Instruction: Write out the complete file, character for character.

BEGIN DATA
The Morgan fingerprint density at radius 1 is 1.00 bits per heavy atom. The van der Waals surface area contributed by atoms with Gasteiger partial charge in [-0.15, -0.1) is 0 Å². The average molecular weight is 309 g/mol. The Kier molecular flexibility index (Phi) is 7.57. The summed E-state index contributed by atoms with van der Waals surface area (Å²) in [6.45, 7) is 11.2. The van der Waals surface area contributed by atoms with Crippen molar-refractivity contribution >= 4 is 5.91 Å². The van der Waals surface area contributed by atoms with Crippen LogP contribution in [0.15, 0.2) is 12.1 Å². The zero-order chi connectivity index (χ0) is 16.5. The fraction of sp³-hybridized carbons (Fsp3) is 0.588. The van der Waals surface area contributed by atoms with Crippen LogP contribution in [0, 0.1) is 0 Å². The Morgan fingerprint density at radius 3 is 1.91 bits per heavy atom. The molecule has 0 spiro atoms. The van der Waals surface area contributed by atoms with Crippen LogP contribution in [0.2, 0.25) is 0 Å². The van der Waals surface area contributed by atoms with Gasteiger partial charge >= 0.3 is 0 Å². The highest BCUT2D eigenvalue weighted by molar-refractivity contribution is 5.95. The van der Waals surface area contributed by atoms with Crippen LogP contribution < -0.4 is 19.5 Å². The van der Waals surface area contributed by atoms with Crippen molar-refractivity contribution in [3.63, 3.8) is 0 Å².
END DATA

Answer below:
The Morgan fingerprint density at radius 1 is 1.00 bits per heavy atom. The van der Waals surface area contributed by atoms with Gasteiger partial charge in [-0.15, -0.1) is 0 Å². The average molecular weight is 309 g/mol. The Kier molecular flexibility index (Phi) is 7.57. The summed E-state index contributed by atoms with van der Waals surface area (Å²) in [6.45, 7) is 11.2. The van der Waals surface area contributed by atoms with Crippen molar-refractivity contribution >= 4 is 5.91 Å². The van der Waals surface area contributed by atoms with Crippen LogP contribution in [0.15, 0.2) is 12.1 Å². The zero-order chi connectivity index (χ0) is 16.5. The fraction of sp³-hybridized carbons (Fsp3) is 0.588. The van der Waals surface area contributed by atoms with Crippen LogP contribution in [0, 0.1) is 0 Å². The Morgan fingerprint density at radius 3 is 1.91 bits per heavy atom. The molecule has 0 spiro atoms. The van der Waals surface area contributed by atoms with Crippen LogP contribution in [0.2, 0.25) is 0 Å². The van der Waals surface area contributed by atoms with Gasteiger partial charge >= 0.3 is 0 Å². The highest BCUT2D eigenvalue weighted by molar-refractivity contribution is 5.95. The van der Waals surface area contributed by atoms with Crippen LogP contribution < -0.4 is 19.5 Å². The van der Waals surface area contributed by atoms with Crippen molar-refractivity contribution in [3.63, 3.8) is 0 Å².